When and under what circumstances to allow ill or disabled employees to take leaves of absence sometimes bedevils business owners and human resource professionals. However, with knowledge and planning, dealing with employee absences can be relatively straightforward and simple. This edition of the HR Law Insider addresses the most common situations that arise and how to deal with them.
THE MOST COMMON TYPES OF LEAVE: EMPLOYEES WITH MENTAL OR PHYSICAL PROBLEMS
Below are five common examples of employee problems that trigger leave of absence requests. Here’s how to deal with them:
(1) Broken arm, flu, or similar temporary injury or illness: typically, employers allow leave or sick time for employees to deal with broken bones, the flu, and similar maladies. There is no legal requirement to allow such leave or time off. HOWEVER, once an employer does allow such leave, it should apply its policy consistently and in accordance with its employee handbook. This will eliminate the potential for viable discrimination claims based on alleged unfair treatment.
I have defended (and sometimes prosecuted) numerous discrimination claims involving, among other groups, minority, pregnant, and older workers. The inconsistent application of a leave policy — for example, allowing a 25 year old white male leave, while denying leave to a similarly situated older minority worker — is a common trigger for such claims. To defend this type of discrimination claim, a company must come forward with a bona fide business reason as to why it seemingly favored one employee over another — why it allowed one worker to take a leave while it fired the other for not coming to work.
(2) Mental disorder, such as OCD, depression, or bipolar disorder: a serious mental disorder may require an employer with 15 or more employees to make a reasonable accommodation for the employee under the Americans with Disabilities Act (ADA). A reasonable accommodation might include the granting of a leave of absence.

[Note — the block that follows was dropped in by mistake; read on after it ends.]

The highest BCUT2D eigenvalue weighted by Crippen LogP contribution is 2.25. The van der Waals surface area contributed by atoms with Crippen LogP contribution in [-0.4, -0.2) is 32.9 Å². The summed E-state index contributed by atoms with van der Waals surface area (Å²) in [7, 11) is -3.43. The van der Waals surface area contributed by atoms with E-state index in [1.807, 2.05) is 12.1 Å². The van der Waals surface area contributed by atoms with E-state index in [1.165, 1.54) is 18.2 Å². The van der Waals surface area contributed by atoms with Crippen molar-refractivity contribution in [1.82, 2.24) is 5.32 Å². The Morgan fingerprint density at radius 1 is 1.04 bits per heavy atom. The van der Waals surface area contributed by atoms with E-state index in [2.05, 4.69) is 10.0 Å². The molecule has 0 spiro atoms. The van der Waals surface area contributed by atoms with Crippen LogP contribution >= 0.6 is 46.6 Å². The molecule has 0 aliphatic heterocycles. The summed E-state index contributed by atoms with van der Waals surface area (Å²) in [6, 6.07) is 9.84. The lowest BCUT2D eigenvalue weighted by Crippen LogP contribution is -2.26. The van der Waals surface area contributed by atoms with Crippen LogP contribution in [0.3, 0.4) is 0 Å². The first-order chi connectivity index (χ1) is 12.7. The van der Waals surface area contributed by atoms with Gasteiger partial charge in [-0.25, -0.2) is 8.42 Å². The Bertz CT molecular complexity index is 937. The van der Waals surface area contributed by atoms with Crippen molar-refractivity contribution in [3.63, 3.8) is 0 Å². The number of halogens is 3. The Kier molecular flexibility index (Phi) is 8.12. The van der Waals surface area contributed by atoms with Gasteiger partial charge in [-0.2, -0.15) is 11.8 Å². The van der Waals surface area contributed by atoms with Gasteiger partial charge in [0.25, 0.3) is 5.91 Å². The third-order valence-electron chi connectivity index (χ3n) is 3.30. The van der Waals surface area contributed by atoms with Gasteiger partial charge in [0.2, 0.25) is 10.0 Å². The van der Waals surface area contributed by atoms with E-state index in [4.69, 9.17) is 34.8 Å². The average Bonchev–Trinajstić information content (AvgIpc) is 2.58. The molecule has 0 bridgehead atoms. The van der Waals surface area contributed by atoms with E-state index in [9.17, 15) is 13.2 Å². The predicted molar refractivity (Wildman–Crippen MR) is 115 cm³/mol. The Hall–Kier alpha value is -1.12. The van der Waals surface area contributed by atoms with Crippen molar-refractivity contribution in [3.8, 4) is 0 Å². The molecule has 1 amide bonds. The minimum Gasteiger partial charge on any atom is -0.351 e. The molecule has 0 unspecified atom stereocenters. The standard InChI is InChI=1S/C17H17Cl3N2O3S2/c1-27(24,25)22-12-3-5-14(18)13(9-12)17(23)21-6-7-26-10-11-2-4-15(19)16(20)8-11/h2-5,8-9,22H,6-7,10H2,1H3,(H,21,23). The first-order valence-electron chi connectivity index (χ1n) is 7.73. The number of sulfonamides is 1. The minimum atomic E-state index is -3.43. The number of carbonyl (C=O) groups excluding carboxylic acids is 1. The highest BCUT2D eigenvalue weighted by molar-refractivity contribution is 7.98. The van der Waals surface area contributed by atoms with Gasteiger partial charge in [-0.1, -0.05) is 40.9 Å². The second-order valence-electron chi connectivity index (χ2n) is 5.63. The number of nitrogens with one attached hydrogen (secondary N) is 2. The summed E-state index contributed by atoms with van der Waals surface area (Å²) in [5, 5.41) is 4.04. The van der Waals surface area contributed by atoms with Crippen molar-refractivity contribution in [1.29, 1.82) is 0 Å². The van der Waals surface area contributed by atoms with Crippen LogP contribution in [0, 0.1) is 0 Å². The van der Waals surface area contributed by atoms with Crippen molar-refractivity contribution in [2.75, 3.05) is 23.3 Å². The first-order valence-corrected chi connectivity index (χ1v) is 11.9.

(3) Chronically bad back, cancer, or other chronic physical disability: an employee with a chronically bad, cancer, or other serious physical disability may have the same rights to leave as the employee with a serious mental disorder. Each situation must be evaluated carefully and on its own merits (or lack thereof). Part of the evaluation may include obtaining information from the employee’s health care provider to verify the employee’s condition and, later, to determine whether the employee is fit to return to work.
(4) Pregnancy: as strange as it sounds, in the eyes of the law a “normal” pregnancy is viewed the same as a broken arm or the flu for purposes of granting leave requests. For example, if a male employee with a broken arm is provided with four weeks’ leave, but a pregnant employee is subsequently denied leave because the employer says it “doesn’t give time off,” the latter could credibly argue that the employer has violated the Pregnancy Discrimination Act (PDA). The PDA prohibits discrimination against pregnant employees and provides that such employees shall be treated no worse than other “injured” employees that have been provided leave during an injury.
A pregnancy with serious complications may trigger application of the ADA and/or FMLA as well as the PDA. If applicable, the FMLA would require the employer to provide leave of up to 12 weeks, while the ADA might require a leave of absence or other accommodation to allow the employee to continue employment.
(5) Spouse or child of employee has serious illness: For employers with over 50 employees, an employee with a family member with a serious physical or mental problem may trigger a leave requirement of up to 12 weeks under the Family Medical Leave Act (FMLA).
IMPORTANT NOTE: Many employers fail to consider that their particular city, county, and/or municipality may also have a law(s) concerning mandatory leave. This is the exception to the rule — most do not. However, businesses should always ask counsel whether their local jurisdiction requires employee leave separate and apart from any federal or state requirements.
Understand, there are any number of employee issues that may trigger discretionary or mandatory leaves of absence. When in doubt, be consistent. Equally important, contact legal counsel if there is any concern about, or potential for, a discrimination lawsuit or other claim.
“GO TO” LIST OF TYPES OF LEAVE
The next time your business faces a potential leave of absence issue, review the following list to see if any of the following may apply:
MANDATORY TYPES OF LEAVE
- PDA (see example above)
- Jury duty
- Possible religious accommodation
- Crime victims (under certain circumstances)
DISCRETIONARY TYPES OF LEAVE
- Sick leave (non-ADA, FMLA, etc.)
- Maternity/paternity (non-ADA, FMLA, etc.)
- Personal reasons
CONCLUSION: IDENTIFY THE TYPE OF LEAVE AT ISSUE, KNOW THE LAW, AND BE CONSISTENT
Handling potential leave situations is relatively straightforward: identify the type of leave at issue, know the law and whether leave is mandatory or discretionary, and be consistent.
Long employee absences sometimes pose significant problems for employers — lost production, administrative burdens, etc. Granting a leave often requires a great degree of patience and discipline. Exercising these virtues will assure that your business complies with the law and reduces the risk of employee lawsuits.